Exposure

What the Whitewater Grand Prix Really Looks Like

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Photo: Thomas Prior
The sport of kayaking is at a standstill. Sales are down, there are fewer boats on the water, and the pros are making less, which is exactly why the Whitewater Grand Prix is so important. For the 2014 event, 35 competitors from around the world descended on Quebec’s raging Mistassini River for two weeks and six events. The goal was simple: crown the best all-around kayaker in the world. When Outside's Frederick Reimers traveled to Quebec last spring to take in all the action for a feature in the April issue, photographer Thomas Prior tagged along to give us a look behind the scenes of kayaking's coolest competition.

Photo: Dane Jackson, pro kayaker and two-time defending champion of the Whitewater Grand Prix, goes inverted on his way to a third title, while the fans look down from a bridge above.
Photo: Thomas Prior
Kayaks litter the parking lot of the Chute Des Peres motel in Dolbeau-Mistassini, Quebec, which served as a headquarters of sorts for the event.
Photo: Thomas Prior
Paddlers have to make their way back to the starting gates on their own in many cases. This time, it's through the woods for a second run.
Photo: Thomas Prior
A few of the sport's best. From left to right: Dane Jackson, Rush Sturges, and Aniol Serrasolses.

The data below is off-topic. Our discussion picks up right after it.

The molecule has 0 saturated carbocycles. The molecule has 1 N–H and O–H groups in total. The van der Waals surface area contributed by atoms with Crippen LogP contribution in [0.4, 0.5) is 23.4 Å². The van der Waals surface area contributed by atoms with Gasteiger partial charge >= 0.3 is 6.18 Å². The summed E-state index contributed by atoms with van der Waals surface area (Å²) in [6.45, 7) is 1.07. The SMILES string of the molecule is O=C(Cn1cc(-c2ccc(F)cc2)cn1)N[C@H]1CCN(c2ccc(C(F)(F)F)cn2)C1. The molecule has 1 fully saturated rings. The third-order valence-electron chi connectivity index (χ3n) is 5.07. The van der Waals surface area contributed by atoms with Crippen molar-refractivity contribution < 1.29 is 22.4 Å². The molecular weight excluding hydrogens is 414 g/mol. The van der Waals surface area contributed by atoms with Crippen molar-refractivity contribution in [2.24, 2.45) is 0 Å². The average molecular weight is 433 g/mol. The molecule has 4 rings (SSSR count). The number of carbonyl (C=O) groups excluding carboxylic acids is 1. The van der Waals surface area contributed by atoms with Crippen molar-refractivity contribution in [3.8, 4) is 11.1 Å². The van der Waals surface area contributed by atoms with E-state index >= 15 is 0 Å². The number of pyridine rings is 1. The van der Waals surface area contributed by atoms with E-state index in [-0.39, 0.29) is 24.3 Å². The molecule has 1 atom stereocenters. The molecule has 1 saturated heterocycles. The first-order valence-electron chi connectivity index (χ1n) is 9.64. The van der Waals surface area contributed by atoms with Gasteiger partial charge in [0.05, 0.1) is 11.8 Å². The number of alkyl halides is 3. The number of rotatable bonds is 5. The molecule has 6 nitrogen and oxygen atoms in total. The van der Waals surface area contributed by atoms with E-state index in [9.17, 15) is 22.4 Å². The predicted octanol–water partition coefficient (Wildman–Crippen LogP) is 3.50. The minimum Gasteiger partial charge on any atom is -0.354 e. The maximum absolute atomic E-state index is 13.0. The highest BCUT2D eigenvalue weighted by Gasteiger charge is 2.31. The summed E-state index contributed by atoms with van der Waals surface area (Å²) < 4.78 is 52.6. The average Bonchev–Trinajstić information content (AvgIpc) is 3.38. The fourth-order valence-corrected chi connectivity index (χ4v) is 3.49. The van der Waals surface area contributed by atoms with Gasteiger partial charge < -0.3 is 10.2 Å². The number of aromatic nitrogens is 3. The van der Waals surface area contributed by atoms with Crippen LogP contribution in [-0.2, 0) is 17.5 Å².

Photo: Thomas Prior
The Grand Prix isn't designed for spectators. Instead, event organizers focus on releasing killer video edits for the Web. Here, some loyal onlookers check out the Bridge Rapid.
Photo: Thomas Prior
Kalob Grady throws down an air screw, the sport’s most spectacular trick—an inverted flip in which the kayak spins on its axis like a spiraling football.
Photo: Thomas Prior
Warming up around the fire. With a total of 35 competitors—25 men and seven women—the bonds are strong. For many, much of the year is spent with the other athletes traveling around the world.
Photo: Thomas Prior
Competitor and aspiring drone pilot Ben Marr gets ready to launch and film some rapids.
Photo: Thomas Prior
FaceTime with friends at the start of the closing party, which ended around 2 a.m. Though mostly focused on getting the best footage in prime conditions, the competitors also left plenty of time for fun during the two-week event.
Photo: Thomas Prior
One of the most seasoned kayakers out there, Rush Sturges hits the drop during stage six of the giant slalom event. Sturges is a total hit on and off the water. Even though he earned his fame on countless first descents around the world, he is no stranger to the freestyle events and maybe even a little hip hop freestyle after a few drinks.
Photo: Thomas Prior
The life. A group gathers to cook dinner in the parking lot of the Chute Des Peres motel in Dolbeau-Mistassini, after a practice run at Black Mass.
Photo: Thomas Prior
Dane Jackson rips through some whitewater. His dad, Eric, is the most decorated paddler of all time and the owner of Jackson Kayaks.
Martina Wegman, a young pro kayaker from the Netherlands, looks down on the final section of the last leg.
Paddlers wait their turn before running rapids and stay dry under a makeshift tent.
Photo: Thomas Prior
Spectators watch at the largest falls on the last leg of the 2014 event.
Photo: Thomas Prior
Paddlers wait at the start of the Black Mass stage, which is one of three freestyle stages that take place in Class V rapids and big waves.
Photo: Thomas Prior
Signs of fatigue on the last leg of the competition.

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